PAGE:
From the Journals

ASCO expands recommendations on bone-modifying agents in myeloma


 

FROM THE JOURNAL OF CLINICAL ONCOLOGY

Bisphosphonates should be prescribed for any patient receiving treatment for active multiple myeloma, regardless of whether or not there is evidence of lytic bone destruction or spinal compression fracture, according to updated guidelines from the American Society of Clinical Oncology.

Previous guidelines from the society, last updated in 2007, recommended the use of intravenous bisphosphonates for patients with myeloma with evidence of bone disease, according to the expert panel that drafted the update.

Dr. Kenneth C. Anderson of Dana-Farber Cancer Institute, Boston

Dr. Kenneth C. Anderson

The update also introduces recommendations on the monoclonal antibody denosumab, described as an “alternative” to bisphosphonates, according to the guidelines, which were published in the Journal of Clinical Oncology.

“Fewer adverse events related to renal toxicity have been noted with denosumab, compared with zoledronic acid,” and “this may be preferred in patients with compromised renal function,” wrote the expert panel, led by cochairs Kenneth C. Anderson, MD, of Dana-Farber Cancer Institute, Boston, and Robert A. Kyle, MD, of Mayo Clinic, Rochester, Minn.

ASCO guidelines on bisphosphonates in myeloma were first drafted in 2002 and then updated in 2007. The new recommendations on bone-modifying therapy in myeloma are based on review of an additional 35 publications. The new guidelines are “consistent with the previous recommendations” while updating indications for therapy and information on denosumab, according to the expert panel.

Evidence that myeloma patients without lytic bone disease will benefit from intravenous bisphosphonates comes from the randomized MRC IX trial, in which patients who received zoledronic acid had reduced skeletal-related events at relapse and improved progression-free survival.

Denosumab, a receptor activator of nuclear factor kappa-B ligand (RANKL) inhibitor, was noninferior to zoledronic acid for prevention of skeletal-related events in a randomized phase 3 clinical trial; however, it is “more expensive than zoledronic acid or pamidronate and must be considered in treatment decisions,” the guidelines authors wrote.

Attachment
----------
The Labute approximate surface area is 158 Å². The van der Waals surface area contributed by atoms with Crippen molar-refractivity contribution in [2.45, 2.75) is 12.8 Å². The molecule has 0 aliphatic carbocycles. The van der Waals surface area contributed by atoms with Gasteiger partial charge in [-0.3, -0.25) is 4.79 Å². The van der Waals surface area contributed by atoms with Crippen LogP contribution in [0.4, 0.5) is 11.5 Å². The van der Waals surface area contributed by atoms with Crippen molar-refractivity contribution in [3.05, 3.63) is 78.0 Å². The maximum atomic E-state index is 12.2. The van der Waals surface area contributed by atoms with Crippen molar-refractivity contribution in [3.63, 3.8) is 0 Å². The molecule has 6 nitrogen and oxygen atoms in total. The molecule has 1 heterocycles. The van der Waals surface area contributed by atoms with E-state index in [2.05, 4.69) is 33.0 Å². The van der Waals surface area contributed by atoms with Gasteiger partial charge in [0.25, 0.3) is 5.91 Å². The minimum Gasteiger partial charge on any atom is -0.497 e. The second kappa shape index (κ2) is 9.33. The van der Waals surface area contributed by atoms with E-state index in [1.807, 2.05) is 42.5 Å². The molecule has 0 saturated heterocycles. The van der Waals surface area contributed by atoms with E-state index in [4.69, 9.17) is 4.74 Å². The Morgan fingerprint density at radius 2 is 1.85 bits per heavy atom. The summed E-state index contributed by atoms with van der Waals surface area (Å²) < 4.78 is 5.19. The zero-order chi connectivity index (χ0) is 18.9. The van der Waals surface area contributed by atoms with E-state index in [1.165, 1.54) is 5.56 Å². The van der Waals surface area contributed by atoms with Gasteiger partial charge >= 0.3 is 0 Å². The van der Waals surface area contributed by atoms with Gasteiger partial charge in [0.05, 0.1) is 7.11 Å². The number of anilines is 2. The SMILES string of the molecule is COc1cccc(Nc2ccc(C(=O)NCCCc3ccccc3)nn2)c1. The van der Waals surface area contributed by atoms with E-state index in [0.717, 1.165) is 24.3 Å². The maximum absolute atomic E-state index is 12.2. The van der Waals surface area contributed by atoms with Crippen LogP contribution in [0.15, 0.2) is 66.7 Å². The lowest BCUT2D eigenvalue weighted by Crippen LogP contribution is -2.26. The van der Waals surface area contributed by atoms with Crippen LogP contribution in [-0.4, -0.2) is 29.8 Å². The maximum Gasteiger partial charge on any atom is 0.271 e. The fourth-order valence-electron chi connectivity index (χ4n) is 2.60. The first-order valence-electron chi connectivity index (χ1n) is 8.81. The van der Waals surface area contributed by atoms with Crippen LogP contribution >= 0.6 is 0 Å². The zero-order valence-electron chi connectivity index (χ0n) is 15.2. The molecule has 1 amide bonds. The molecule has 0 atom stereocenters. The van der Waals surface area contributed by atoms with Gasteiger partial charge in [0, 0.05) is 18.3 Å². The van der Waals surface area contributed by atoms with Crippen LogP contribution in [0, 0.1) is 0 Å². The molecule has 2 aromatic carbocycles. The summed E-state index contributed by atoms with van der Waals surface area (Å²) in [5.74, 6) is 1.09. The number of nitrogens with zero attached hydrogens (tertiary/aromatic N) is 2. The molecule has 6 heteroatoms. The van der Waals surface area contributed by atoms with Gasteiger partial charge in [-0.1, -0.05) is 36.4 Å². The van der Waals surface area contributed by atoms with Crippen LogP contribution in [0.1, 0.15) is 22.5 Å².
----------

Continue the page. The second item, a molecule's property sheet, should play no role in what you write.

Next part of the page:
The total price in the United States for a 1-year treatment cycle of denosumab is just under $26,000, according to data included in the ASCO guideline. By comparison, the 1-year treatment cycle price for the bisphosphonates ranges from $214 to $697, depending on the regimen.

When intravenous bisphosphonate therapy is warranted, the guideline-recommended schedule is infusion of zoledronic acid 4 mg over at least 15 minutes, or pamidronate 90 mg over 2 hours, every 3-4 weeks.

The guidelines also address osteonecrosis of the jaw (ONJ), a major complication observed not only with the potent bisphosphonates pamidronate and zoledronic acid, but also with denosumab.

The panel said they were in agreement with revised labels from the Food and Drug Administration for zoledronic acid and pamidronate, among other papers or statements addressing ONJ and noted that patients need a comprehensive dental exam and preventive dentistry as appropriate before starting bone-modifying therapy.

“The risk of ONJ has prompted the use of less-frequent dosing of zoledronic acid, which may be an option for patients,” they said in their report.

Guideline authors reported ties to Amgen, Celgene, Millennium Pharmaceuticals, Gilead Sciences, Bristol-Myers Squibb, Novartis, Pfizer, and others.

SOURCE: Anderson K et al. J Clin Oncol. 2018 Jan 17:JCO2017766402. doi: 10.1200/JCO.2017.76.6402.

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